We finished up our meal with a lovely slice of Apfelstrudel. Flaky pastry with generously cinnamoned soft juicy apple slices.
It's a shame we all had work the next day, we had a few beers but I'd have liked to have finished with schnapps. Although maybe not as many as the people on the table next to us managed to consume throughout the evening. Birthday drinks for a girl with 6 of her best male friends....go figure.

It was a terrific night, we thoroughly enjoyed our trip to the fabulous subterranean Austria of Bayswater. Here's to many more years of the Singing Goat at the Tiroler Hut!

Food ***
Atmosphere *****
Value for money ****

Tiroler Hut on Urbanspoon

Sunday 19 September 2010

Australia: Lantana

I'm disappointed. Given the number of Australian friends and colleagues I have living in London, and having visited Down Under a couple of times and witnessed first hand their obvious passion for good food.....there really doesn't appear to be a great deal of choice for Australia on our journey round London eateries. I refused to resort to Walkabout (or is that Billabong now?). Square Pie... hmmm, just doesn't seem authentically Australian. This could be a problem, I might have to track down some kangaroo steaks.

However, a little bit of searching uncovered one place that featured on several other foodie blogs, a newish cafe in Fitzrovia. Lantana was set up by a girl from Melbourne a couple of years ago and fills a big breakfast and lunch gap in the area North of Oxford Street.

Owing to the limited opening hours, we decided to make a trip for brunch on a Sunday, thinking it might be quieter than a Saturday morning. Mistake, big mistake. As we turned into Charlotte Place, we knew immediately where we were heading. Everything else shut around it, Lantana had a sizeable queue snaking out the door. We joined the back and started our wait, no alternative if we were going to fit in Australia before our trip to the Tiroler Hut for Austria this week.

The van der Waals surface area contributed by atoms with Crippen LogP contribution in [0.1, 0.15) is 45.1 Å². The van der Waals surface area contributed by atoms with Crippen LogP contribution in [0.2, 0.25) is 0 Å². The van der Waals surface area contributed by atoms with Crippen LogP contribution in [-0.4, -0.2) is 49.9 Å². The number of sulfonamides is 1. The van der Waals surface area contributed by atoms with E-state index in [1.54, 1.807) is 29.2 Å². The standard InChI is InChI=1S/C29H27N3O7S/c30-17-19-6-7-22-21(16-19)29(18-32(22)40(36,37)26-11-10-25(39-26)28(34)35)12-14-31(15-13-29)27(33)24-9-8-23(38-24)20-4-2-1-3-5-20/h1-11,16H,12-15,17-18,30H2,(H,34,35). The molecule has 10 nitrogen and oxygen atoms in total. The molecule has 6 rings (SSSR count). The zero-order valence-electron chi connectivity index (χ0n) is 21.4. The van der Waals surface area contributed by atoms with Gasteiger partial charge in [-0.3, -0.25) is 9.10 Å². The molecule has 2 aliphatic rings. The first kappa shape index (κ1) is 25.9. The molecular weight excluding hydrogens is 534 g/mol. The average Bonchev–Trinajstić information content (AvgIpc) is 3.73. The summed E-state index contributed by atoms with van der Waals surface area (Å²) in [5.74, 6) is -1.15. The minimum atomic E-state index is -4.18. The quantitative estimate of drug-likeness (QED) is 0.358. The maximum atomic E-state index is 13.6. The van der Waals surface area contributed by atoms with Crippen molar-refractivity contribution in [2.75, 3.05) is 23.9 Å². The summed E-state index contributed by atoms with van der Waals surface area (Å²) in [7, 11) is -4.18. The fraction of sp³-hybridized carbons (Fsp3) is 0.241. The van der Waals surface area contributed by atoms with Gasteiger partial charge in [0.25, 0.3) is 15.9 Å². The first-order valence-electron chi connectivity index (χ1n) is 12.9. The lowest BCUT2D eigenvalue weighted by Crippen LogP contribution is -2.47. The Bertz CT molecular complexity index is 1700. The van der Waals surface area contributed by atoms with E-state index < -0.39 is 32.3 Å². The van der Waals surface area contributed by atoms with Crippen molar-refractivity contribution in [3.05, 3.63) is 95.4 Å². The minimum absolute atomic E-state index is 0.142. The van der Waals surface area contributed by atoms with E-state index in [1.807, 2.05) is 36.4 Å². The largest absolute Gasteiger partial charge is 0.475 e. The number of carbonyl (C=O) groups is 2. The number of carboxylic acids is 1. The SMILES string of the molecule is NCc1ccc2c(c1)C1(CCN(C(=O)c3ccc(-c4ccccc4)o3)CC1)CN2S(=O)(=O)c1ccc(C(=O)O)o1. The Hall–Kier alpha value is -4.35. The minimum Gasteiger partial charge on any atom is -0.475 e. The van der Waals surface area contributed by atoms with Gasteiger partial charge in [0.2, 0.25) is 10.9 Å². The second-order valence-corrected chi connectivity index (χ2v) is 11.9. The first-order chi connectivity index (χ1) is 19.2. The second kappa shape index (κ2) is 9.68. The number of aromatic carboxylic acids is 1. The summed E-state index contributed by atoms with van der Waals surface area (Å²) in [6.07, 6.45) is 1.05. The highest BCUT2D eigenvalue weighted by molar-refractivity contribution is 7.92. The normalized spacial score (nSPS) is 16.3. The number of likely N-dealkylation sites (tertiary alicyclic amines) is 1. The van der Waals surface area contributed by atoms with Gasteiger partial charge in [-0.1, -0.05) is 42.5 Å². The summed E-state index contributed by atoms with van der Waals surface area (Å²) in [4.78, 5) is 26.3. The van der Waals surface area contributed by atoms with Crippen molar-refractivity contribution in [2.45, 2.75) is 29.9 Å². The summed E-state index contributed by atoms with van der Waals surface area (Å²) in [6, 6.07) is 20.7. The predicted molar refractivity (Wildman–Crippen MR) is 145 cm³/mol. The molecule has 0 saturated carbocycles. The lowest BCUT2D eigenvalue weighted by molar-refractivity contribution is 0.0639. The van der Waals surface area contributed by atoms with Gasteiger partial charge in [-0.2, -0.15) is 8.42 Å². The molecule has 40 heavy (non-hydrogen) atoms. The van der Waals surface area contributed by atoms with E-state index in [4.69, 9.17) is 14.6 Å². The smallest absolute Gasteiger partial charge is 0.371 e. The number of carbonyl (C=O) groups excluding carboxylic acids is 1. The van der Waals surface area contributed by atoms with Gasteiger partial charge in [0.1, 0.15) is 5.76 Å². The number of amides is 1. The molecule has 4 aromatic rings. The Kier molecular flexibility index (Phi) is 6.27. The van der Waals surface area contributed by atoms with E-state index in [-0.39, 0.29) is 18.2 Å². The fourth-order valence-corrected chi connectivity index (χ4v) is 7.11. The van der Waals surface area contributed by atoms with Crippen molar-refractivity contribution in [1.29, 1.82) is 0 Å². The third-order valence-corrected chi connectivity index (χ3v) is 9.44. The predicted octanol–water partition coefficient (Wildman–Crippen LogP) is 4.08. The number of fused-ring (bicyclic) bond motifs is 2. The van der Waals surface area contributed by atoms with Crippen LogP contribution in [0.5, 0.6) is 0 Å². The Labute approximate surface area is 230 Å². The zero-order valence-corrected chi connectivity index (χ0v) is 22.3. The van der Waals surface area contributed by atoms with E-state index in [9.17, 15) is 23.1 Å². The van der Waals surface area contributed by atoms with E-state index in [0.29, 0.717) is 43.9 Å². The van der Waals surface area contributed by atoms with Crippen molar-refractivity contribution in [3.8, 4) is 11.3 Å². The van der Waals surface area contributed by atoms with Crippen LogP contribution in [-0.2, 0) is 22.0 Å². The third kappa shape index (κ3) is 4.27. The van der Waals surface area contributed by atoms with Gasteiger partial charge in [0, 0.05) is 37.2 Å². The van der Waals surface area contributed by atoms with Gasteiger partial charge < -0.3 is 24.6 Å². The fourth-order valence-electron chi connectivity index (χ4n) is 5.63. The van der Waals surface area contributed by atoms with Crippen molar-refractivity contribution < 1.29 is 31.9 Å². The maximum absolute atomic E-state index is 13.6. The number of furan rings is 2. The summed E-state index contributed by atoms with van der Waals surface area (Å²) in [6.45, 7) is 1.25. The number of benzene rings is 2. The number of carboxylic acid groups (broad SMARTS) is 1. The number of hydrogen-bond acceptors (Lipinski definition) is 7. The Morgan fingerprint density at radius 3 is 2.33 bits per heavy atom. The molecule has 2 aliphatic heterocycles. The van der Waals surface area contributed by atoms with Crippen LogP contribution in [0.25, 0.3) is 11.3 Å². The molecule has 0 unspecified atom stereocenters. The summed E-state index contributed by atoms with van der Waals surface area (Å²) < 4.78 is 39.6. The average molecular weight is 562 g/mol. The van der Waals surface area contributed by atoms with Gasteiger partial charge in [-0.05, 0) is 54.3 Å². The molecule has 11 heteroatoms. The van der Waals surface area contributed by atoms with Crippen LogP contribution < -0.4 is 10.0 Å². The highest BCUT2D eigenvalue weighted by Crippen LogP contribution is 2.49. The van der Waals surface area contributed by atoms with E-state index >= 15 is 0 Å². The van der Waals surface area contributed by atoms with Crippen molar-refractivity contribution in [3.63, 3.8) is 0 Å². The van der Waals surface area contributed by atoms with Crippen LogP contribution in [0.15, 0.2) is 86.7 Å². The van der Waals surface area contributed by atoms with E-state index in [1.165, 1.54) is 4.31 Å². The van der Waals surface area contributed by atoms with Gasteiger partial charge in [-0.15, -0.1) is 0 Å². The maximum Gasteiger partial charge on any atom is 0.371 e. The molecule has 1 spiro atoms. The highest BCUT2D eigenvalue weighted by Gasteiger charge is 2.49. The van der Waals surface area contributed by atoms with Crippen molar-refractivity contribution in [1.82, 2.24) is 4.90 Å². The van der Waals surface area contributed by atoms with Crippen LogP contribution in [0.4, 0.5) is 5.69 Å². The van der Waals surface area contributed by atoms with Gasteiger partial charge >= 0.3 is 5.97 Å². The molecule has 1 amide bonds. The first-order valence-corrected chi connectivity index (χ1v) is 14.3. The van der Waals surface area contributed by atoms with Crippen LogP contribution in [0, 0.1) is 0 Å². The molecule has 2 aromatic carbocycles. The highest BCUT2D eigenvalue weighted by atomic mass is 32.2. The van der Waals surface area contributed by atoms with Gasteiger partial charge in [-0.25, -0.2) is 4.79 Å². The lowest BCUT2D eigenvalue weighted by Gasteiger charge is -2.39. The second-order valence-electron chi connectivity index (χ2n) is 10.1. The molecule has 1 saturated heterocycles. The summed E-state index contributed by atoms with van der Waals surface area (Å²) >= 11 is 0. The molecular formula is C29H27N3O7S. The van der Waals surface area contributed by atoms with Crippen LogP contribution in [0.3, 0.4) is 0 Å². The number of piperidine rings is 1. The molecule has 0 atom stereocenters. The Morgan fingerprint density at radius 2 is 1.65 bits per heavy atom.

Thankfully, despite the compact and bijou nature of the cafe, the owners have packed in as many tables as is humanly possible, so the wait only ended up as 25 minutes. There were also a limited number of tables on the pavement and the weather being sensational, these were also in use.

Once inside, we quickly got our drinks order in and browsed through the brunch menu. Coffees turned up quickly. And I drank mine in one go, as although it looked delightful and quoting James "This is a good coffee", it just wasn't hot enough for me. Luke warm at best.

The food was hot though. James chose "The Bert", closest thing to a fried egg and bacon sandwich. Unfortunately, they had run out of the black pudding side he would have liked, but he added extra sausage to make up for it.

I had an unusual corn fritter dish with a lime aioli. Topped with an extra poached egg. This was a huge plate of food, very filling and tasty too.

Suzanne had poached eggs on sour dough with a Sicilian ratatouille, the only complaint being far too many olives.

Suzanne and James ensured their future weekend breakfasts at home by claiming the poached eggs were good....but not as good as mine. Right answer.

This was a very pleasant breakfast experience - generous portions and tasty food, although with Fitzrovia prices to match (who can blame them when the place is so packed). I'd like to try their lunch menu too, but would have to have plenty of time on my hands, I suspect this place is busy all week long.

Although it was a nice change to be eating in the morning on our tour, I do wonder if this really is the best Australia can offer in London?

Food: ****
Atmosphere: ****
Value for money: **